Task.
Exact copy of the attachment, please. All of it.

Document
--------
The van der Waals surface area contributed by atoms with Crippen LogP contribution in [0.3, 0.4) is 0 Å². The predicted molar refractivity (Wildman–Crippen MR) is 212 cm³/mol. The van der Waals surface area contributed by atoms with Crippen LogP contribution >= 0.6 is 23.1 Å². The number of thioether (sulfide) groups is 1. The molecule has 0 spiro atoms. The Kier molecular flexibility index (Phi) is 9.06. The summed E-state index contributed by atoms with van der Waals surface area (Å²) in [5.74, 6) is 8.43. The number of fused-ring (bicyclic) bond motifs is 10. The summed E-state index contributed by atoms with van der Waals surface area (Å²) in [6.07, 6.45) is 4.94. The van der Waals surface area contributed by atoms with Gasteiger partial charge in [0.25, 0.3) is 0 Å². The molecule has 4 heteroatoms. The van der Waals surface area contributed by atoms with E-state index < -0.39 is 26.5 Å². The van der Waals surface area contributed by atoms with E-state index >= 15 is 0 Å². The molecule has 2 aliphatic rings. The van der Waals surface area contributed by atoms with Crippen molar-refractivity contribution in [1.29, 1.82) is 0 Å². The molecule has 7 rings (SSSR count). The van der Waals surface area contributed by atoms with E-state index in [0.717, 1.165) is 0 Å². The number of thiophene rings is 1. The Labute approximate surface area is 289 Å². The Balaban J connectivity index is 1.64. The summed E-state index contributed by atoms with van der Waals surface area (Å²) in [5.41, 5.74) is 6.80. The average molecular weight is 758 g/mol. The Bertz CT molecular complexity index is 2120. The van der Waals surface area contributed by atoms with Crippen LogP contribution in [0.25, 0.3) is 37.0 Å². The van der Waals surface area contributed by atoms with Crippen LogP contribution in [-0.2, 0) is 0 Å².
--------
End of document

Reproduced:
The van der Waals surface area contributed by atoms with Crippen LogP contribution in [0.3, 0.4) is 0 Å². The predicted molar refractivity (Wildman–Crippen MR) is 212 cm³/mol. The van der Waals surface area contributed by atoms with Crippen LogP contribution >= 0.6 is 23.1 Å². The number of thioether (sulfide) groups is 1. The molecule has 0 spiro atoms. The Kier molecular flexibility index (Phi) is 9.06. The summed E-state index contributed by atoms with van der Waals surface area (Å²) in [5.74, 6) is 8.43. The number of fused-ring (bicyclic) bond motifs is 10. The summed E-state index contributed by atoms with van der Waals surface area (Å²) in [6.07, 6.45) is 4.94. The van der Waals surface area contributed by atoms with Gasteiger partial charge in [0.25, 0.3) is 0 Å². The molecule has 4 heteroatoms. The van der Waals surface area contributed by atoms with E-state index < -0.39 is 26.5 Å². The van der Waals surface area contributed by atoms with E-state index >= 15 is 0 Å². The molecule has 2 aliphatic rings. The van der Waals surface area contributed by atoms with Crippen molar-refractivity contribution in [1.29, 1.82) is 0 Å². The molecule has 7 rings (SSSR count). The van der Waals surface area contributed by atoms with E-state index in [0.717, 1.165) is 0 Å². The number of thiophene rings is 1. The Labute approximate surface area is 289 Å². The Balaban J connectivity index is 1.64. The summed E-state index contributed by atoms with van der Waals surface area (Å²) in [5.41, 5.74) is 6.80. The average molecular weight is 758 g/mol. The Bertz CT molecular complexity index is 2120. The van der Waals surface area contributed by atoms with Crippen LogP contribution in [0.25, 0.3) is 37.0 Å². The van der Waals surface area contributed by atoms with Crippen LogP contribution in [-0.2, 0) is 0 Å².